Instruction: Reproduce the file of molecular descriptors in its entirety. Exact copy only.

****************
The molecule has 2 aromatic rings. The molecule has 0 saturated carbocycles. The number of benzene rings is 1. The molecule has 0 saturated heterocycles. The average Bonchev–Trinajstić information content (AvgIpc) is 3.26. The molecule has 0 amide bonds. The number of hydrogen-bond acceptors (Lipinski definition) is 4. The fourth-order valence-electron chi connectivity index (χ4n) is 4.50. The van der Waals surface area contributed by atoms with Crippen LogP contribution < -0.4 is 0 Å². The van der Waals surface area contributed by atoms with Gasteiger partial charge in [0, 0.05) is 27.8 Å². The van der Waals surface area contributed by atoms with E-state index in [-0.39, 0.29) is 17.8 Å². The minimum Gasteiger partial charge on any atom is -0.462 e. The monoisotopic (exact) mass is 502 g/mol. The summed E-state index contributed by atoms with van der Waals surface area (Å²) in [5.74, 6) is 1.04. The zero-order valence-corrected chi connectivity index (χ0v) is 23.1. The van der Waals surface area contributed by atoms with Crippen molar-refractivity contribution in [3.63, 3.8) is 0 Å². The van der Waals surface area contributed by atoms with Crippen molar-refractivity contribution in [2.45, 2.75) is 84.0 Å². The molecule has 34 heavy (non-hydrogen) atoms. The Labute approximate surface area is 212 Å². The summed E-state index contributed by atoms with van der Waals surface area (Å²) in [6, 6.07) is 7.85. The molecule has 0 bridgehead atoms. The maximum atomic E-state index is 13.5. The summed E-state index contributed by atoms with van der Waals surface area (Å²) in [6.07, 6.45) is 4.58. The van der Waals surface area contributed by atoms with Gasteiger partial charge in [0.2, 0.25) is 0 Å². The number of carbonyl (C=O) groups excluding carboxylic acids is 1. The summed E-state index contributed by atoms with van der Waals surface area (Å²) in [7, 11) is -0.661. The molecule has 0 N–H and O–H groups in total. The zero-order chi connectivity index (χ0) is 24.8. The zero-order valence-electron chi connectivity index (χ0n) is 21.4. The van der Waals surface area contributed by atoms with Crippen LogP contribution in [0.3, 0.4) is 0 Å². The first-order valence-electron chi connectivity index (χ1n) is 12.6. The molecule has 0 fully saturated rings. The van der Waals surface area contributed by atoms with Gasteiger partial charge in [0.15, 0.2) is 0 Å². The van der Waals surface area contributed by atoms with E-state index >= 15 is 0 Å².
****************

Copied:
The molecule has 2 aromatic rings. The molecule has 0 saturated carbocycles. The number of benzene rings is 1. The molecule has 0 saturated heterocycles. The average Bonchev–Trinajstić information content (AvgIpc) is 3.26. The molecule has 0 amide bonds. The number of hydrogen-bond acceptors (Lipinski definition) is 4. The fourth-order valence-electron chi connectivity index (χ4n) is 4.50. The van der Waals surface area contributed by atoms with Crippen LogP contribution < -0.4 is 0 Å². The van der Waals surface area contributed by atoms with Gasteiger partial charge in [0, 0.05) is 27.8 Å². The van der Waals surface area contributed by atoms with E-state index in [-0.39, 0.29) is 17.8 Å². The minimum Gasteiger partial charge on any atom is -0.462 e. The monoisotopic (exact) mass is 502 g/mol. The summed E-state index contributed by atoms with van der Waals surface area (Å²) in [5.74, 6) is 1.04. The zero-order valence-corrected chi connectivity index (χ0v) is 23.1. The van der Waals surface area contributed by atoms with Crippen molar-refractivity contribution in [3.63, 3.8) is 0 Å². The van der Waals surface area contributed by atoms with Crippen molar-refractivity contribution in [2.45, 2.75) is 84.0 Å². The molecule has 34 heavy (non-hydrogen) atoms. The Labute approximate surface area is 212 Å². The summed E-state index contributed by atoms with van der Waals surface area (Å²) in [6, 6.07) is 7.85. The molecule has 0 bridgehead atoms. The maximum atomic E-state index is 13.5. The summed E-state index contributed by atoms with van der Waals surface area (Å²) in [6.07, 6.45) is 4.58. The van der Waals surface area contributed by atoms with Gasteiger partial charge in [0.2, 0.25) is 0 Å². The number of carbonyl (C=O) groups excluding carboxylic acids is 1. The summed E-state index contributed by atoms with van der Waals surface area (Å²) in [7, 11) is -0.661. The molecule has 0 N–H and O–H groups in total. The zero-order chi connectivity index (χ0) is 24.8. The zero-order valence-electron chi connectivity index (χ0n) is 21.4. The van der Waals surface area contributed by atoms with Crippen LogP contribution in [0.3, 0.4) is 0 Å². The first-order valence-electron chi connectivity index (χ1n) is 12.6. The molecule has 0 fully saturated rings. The van der Waals surface area contributed by atoms with Gasteiger partial charge in [0.15, 0.2) is 0 Å². The van der Waals surface area contributed by atoms with E-state index >= 15 is 0 Å².